I'm having a boiler replaced and have chosen a combi boiler. One of the benefits is mains water pressure hot and cold water where previously I had low pressure coming from a tank. The boiler is in place and the hot water is plumbed and the pressure is fine, but putting the mains to the cold taps in the bathroom is a problem.

I'm the top flat of three storeys (ground floor; first floor; my floor) and there is a large water tank in the loft which serves the block. Due to access restrictions and the way the place was built the pipes go up in to the loft and then down in to the bathroom. We are going to do the same with a new mains pipe to the bathroom. However, we can't just drop a new mains pipe down in to the bathroom unless we rip the bathroom out because the pipes go to the mixer behind the tiling and we can't see a way to drop a new pipe down. It's a bathroom that is less than 5 years old so I'm loathe to start ripping it apart.

Could we cut the tank pipe and put the mains through it? This would give me and any other flats mains pressure for our cold taps in the bathrooms. Is there something that could go wrong with this?

  • I'm assuming you are removing the tank supply, not connecting to it in addition. You don't mention what sort of piping is used for the tank supply. The only issue I can imagine is if the piping cannot handle the presumably higher mains pressure. Usually tanks are installed when mains supply is inadequate (due to pressure and/or volume), can I assume this situation has resolved itself? If the piping is up to current standards you should have no problems if the supply is adequate.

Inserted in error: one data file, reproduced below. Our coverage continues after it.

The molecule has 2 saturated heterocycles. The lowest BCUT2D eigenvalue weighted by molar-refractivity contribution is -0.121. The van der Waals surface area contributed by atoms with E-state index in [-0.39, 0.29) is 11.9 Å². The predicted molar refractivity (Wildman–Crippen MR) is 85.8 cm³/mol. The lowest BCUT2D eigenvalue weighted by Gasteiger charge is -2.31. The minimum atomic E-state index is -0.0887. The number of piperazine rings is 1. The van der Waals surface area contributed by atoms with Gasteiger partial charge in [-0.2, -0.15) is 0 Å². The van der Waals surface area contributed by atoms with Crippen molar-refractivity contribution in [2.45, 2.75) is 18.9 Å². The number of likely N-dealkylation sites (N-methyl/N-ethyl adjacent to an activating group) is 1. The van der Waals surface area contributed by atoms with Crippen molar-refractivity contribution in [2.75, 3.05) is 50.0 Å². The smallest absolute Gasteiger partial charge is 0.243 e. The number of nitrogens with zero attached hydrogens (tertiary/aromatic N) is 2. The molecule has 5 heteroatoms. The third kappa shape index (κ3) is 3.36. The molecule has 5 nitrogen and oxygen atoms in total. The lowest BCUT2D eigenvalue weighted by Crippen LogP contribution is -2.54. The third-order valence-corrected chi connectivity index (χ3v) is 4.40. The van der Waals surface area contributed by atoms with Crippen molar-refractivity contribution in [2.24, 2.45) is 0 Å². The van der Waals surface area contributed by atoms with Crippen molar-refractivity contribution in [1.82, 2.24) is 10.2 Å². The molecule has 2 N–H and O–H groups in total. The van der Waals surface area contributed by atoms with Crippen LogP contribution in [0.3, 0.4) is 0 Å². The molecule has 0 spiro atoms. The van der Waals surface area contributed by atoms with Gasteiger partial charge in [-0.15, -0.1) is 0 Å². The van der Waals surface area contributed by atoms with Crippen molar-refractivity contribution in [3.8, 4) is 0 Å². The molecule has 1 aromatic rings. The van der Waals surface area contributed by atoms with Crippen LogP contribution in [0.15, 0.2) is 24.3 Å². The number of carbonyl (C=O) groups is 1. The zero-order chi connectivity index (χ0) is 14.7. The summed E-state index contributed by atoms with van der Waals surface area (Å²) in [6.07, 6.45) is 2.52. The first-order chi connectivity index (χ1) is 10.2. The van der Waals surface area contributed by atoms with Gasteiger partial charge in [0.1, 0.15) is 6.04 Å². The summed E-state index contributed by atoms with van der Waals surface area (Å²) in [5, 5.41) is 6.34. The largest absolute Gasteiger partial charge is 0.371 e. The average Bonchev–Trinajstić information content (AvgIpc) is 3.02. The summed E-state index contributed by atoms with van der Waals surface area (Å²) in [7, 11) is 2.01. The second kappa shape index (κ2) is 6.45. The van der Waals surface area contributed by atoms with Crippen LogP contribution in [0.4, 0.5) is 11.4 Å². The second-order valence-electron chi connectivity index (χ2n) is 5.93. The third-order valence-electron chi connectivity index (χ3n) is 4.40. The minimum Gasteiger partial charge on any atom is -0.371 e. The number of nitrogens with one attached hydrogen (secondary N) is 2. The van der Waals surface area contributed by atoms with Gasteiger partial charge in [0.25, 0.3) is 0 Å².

– bcworkz
    May 29, 2014 at 22:23
  • Thank you for all comments. The advice given made us re-think the approach. We found an alternate way to route the mains to the bathroom without the tank that was less destructive than originally thought. The tank is still in use for those potentially expecting low pressure and for my bathroom everything has a direct supply of mains cold and pressured hot from the combi. Jun 5, 2014 at 10:43

2 Answers 2


Some taps and other fittings and appliances are rated for either high-pressure supply (direct mains) or low pressure supply (from a header tank in the building).

If any occupants have any fittings or appliances that are only rated for low-pressure, converting the building to high pressure could cause problems.

As others have noted, converting completely from low-pressure to high pressure means isolating and emptying the old header tank.


Is the tank sealed? If it's open, you still won't get mains water pressure through the tank.

The other option would be to just bypass the tank - ie cut the pipes in and out of the tank and put a piece of pipe in to connect the pipes together.

Here in the UK, it's not usual (and might even be against the water regulations) to have a tank directly connected to mains supply. You need to have an air gap to stop water being able to syphon back into the mains. You might be able to achieve this with a check valve to stop backflow.

Basically, you don't want water from the tank getting back into the mains, as the tank water could be (or become) contaminated.

  • I've accepted RedGrittyBrick's answer, but will actually try to find time to write both up as one if I can. Thanks. Jun 5, 2014 at 10:42

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